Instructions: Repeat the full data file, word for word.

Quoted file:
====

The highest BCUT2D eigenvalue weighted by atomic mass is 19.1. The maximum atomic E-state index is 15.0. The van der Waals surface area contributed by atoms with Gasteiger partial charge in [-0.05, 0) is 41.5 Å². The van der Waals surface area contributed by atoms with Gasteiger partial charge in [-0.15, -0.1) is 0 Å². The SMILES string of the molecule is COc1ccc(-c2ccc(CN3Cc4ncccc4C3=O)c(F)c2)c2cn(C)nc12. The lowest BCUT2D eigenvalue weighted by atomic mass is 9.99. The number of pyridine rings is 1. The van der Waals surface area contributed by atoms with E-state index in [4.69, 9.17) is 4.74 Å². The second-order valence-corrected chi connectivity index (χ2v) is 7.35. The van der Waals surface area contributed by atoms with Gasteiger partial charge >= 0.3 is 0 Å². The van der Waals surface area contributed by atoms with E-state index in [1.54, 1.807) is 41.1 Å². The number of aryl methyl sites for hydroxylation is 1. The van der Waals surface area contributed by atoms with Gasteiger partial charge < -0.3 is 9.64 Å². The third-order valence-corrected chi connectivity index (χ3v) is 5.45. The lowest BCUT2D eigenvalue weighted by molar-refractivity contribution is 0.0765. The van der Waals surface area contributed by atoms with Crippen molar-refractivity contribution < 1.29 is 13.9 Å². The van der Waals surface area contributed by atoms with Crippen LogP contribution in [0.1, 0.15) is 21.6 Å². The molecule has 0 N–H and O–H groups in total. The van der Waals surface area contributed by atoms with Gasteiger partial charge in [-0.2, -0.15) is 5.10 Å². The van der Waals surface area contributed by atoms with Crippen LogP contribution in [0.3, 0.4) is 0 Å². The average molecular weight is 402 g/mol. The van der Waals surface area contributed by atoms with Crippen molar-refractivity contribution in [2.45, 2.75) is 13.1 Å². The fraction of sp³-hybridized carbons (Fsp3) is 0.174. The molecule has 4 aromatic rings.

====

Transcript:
The highest BCUT2D eigenvalue weighted by atomic mass is 19.1. The maximum atomic E-state index is 15.0. The van der Waals surface area contributed by atoms with Gasteiger partial charge in [-0.05, 0) is 41.5 Å². The van der Waals surface area contributed by atoms with Gasteiger partial charge in [-0.15, -0.1) is 0 Å². The SMILES string of the molecule is COc1ccc(-c2ccc(CN3Cc4ncccc4C3=O)c(F)c2)c2cn(C)nc12. The lowest BCUT2D eigenvalue weighted by atomic mass is 9.99. The number of pyridine rings is 1. The van der Waals surface area contributed by atoms with E-state index in [4.69, 9.17) is 4.74 Å². The second-order valence-corrected chi connectivity index (χ2v) is 7.35. The van der Waals surface area contributed by atoms with Gasteiger partial charge >= 0.3 is 0 Å². The van der Waals surface area contributed by atoms with E-state index in [1.54, 1.807) is 41.1 Å². The number of aryl methyl sites for hydroxylation is 1. The van der Waals surface area contributed by atoms with Gasteiger partial charge < -0.3 is 9.64 Å². The third-order valence-corrected chi connectivity index (χ3v) is 5.45. The lowest BCUT2D eigenvalue weighted by molar-refractivity contribution is 0.0765. The van der Waals surface area contributed by atoms with Crippen molar-refractivity contribution < 1.29 is 13.9 Å². The van der Waals surface area contributed by atoms with Crippen LogP contribution in [0.1, 0.15) is 21.6 Å². The molecule has 0 N–H and O–H groups in total. The van der Waals surface area contributed by atoms with Gasteiger partial charge in [-0.2, -0.15) is 5.10 Å². The van der Waals surface area contributed by atoms with Crippen LogP contribution in [0.3, 0.4) is 0 Å². The average molecular weight is 402 g/mol. The van der Waals surface area contributed by atoms with Crippen molar-refractivity contribution in [2.45, 2.75) is 13.1 Å². The fraction of sp³-hybridized carbons (Fsp3) is 0.174. The molecule has 4 aromatic rings.